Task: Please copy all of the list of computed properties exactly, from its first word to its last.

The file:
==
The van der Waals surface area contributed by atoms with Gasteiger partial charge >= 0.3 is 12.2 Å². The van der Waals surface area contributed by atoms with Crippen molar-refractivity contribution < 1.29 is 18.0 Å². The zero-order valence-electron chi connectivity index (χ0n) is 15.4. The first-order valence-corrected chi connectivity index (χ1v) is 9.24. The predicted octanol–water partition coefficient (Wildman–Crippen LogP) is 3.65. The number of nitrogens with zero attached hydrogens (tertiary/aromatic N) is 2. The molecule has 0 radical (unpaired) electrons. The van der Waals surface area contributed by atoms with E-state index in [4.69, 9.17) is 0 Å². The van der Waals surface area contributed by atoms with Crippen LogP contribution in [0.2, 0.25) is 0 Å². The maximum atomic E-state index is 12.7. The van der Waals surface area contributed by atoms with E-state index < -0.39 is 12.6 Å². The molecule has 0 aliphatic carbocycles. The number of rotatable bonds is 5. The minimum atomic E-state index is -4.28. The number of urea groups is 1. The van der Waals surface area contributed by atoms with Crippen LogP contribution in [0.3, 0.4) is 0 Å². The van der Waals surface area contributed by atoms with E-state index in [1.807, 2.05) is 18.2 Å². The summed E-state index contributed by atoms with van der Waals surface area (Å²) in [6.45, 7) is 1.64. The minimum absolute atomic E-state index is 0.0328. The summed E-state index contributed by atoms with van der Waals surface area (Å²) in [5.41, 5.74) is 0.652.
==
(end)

The van der Waals surface area contributed by atoms with Gasteiger partial charge >= 0.3 is 12.2 Å². The van der Waals surface area contributed by atoms with Crippen molar-refractivity contribution < 1.29 is 18.0 Å². The zero-order valence-electron chi connectivity index (χ0n) is 15.4. The first-order valence-corrected chi connectivity index (χ1v) is 9.24. The predicted octanol–water partition coefficient (Wildman–Crippen LogP) is 3.65. The number of nitrogens with zero attached hydrogens (tertiary/aromatic N) is 2. The molecule has 0 radical (unpaired) electrons. The van der Waals surface area contributed by atoms with E-state index in [4.69, 9.17) is 0 Å². The van der Waals surface area contributed by atoms with Crippen LogP contribution in [0.2, 0.25) is 0 Å². The maximum atomic E-state index is 12.7. The van der Waals surface area contributed by atoms with E-state index < -0.39 is 12.6 Å². The molecule has 0 aliphatic carbocycles. The number of rotatable bonds is 5. The minimum atomic E-state index is -4.28. The number of urea groups is 1. The van der Waals surface area contributed by atoms with Crippen LogP contribution in [0.3, 0.4) is 0 Å². The van der Waals surface area contributed by atoms with E-state index in [1.807, 2.05) is 18.2 Å². The summed E-state index contributed by atoms with van der Waals surface area (Å²) in [6.45, 7) is 1.64. The minimum absolute atomic E-state index is 0.0328. The summed E-state index contributed by atoms with van der Waals surface area (Å²) in [5.41, 5.74) is 0.652.